Go, Dog. Go!

Written by Burt Braunius /
April 15, 2014

Go, Dog. Go! is a Seuss-esque children’s book about dogs on the go. The story includes lots of things that go, all ridden on or driven by dogs… bikes, scooters, skates, skis, cars, roller coasters, carts,  boats, ferris wheels, and hot air balloons.  You can have someone read the book to you by clicking here.A leader needs to be on-the-go… a Go, Dog. Go! kind of person, pursuing purpose and showing satisfaction. While there are constructive voices calling for balance in the lives of leaders (see  Balanced Leadership in Unbalanced Times by Robert Pasick), I’m more comfortable with a modus operandi that is singular and springs from inner commitment and strength. Sometimes we refer to this as a person “being in his/her sweet spot.”

The “balanced” approach to life makes a distinction between work-life and personal-life, often concerned that a high-capacity leader may be working too much. A dichotomy is made between personal time and work time. The book, Off Balance (Matthew Kelly), points out that we do not have two lives, and we should not, therefore, compartmentalize areas of our lives. (This sounds like a holistic view to me!) Kelly says, “People need and want a satisfying experience of life” (chapter 1). In other words, they need to live all of life to the full… Go, Dog. Go!

An area of emphasis that I especially appreciated in Off Balance is the description of four levels of energy. Here they are, ranging from least desirable to most desirable:
Level one: low energy – feeling depressed, exhausted, burned-out, defeated, and overwhelmed.
Level two: high negative energy – feeling angry, fearful, anxious, defensive, and resentful.
Level three: restorative and reflective energy – feeling mellow, serene, and content.
Level four: high level positive energy – feeling confident, joyful, enthusiastic, and invigorated.

Level four is the Go, Dog. Go! level; “It is contagious, attractive, life-giving” (Off Balance, chapter 4). When functioning at level four, even at level three, it is not necessary to talk about “balance,” because the total person has a high degree of fulfillment, satisfaction, and direction.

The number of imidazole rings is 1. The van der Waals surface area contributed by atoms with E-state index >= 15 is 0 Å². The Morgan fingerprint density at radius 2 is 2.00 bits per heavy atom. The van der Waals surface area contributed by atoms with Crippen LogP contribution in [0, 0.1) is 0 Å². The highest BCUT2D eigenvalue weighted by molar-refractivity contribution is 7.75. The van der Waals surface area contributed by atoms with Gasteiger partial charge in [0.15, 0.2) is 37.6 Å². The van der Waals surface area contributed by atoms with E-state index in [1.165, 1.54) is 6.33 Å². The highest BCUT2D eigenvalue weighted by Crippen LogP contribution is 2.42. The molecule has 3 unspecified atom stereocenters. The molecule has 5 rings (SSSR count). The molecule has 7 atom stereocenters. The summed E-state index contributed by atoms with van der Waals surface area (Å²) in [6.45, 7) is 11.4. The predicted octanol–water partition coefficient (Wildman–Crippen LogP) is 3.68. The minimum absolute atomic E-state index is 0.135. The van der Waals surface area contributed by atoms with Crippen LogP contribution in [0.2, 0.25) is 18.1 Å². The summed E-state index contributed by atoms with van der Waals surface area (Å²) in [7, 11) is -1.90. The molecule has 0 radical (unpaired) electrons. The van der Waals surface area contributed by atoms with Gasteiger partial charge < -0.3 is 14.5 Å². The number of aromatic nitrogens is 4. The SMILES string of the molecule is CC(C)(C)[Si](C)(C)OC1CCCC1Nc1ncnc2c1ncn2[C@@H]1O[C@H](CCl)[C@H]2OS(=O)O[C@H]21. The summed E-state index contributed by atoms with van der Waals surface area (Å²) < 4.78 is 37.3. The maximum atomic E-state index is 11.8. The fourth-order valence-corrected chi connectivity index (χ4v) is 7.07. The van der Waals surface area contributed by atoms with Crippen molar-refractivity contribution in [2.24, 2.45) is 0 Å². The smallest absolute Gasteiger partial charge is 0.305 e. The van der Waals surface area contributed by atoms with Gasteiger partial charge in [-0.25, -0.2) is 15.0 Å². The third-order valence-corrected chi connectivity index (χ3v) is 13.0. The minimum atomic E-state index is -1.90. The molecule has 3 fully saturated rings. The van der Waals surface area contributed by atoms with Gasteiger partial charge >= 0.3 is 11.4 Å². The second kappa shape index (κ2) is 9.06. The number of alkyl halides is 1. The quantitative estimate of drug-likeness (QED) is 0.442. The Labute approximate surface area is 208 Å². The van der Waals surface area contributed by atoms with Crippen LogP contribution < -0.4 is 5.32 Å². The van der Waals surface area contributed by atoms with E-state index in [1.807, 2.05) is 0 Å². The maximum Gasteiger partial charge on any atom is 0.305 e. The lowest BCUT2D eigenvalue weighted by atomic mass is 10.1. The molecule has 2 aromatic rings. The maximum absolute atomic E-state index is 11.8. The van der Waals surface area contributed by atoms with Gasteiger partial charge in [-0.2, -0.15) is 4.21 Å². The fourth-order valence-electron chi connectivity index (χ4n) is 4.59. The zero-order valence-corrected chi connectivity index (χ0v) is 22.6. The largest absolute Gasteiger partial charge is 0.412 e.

Level four is what I imagine the Apostle Paul to be in when he wrote in Philippians, “I want to know Christ – yes, to know the power of his resurrection and participation in his sufferings…” (3:10), as well as “I can do all this through him who gives me strength” (4:13). I think of Paul as always being “on the go,” even while in prison.

So, what is your level of energy as you read this? If it is not at level three or four, what changes do you need to make? Church Leadership Center develops training plans and puts together mentoring relationships to help leaders grow. How can we serve you, your church staff, or leaders in your congregation?

Leave a Comment

This site uses Akismet to reduce spam. Learn how your comment data is processed.

Latest CLC Articles

Ministry Learning Communities

Join one of our Ministry Learning Communities (MLC) that will equip you to live faithfully, building core competencies, and provide a path to more formalized leadership in the church.

Church Lifecycle

Discover where your church
currently is in it's lifecycle

Subscribe to CLC

* indicates required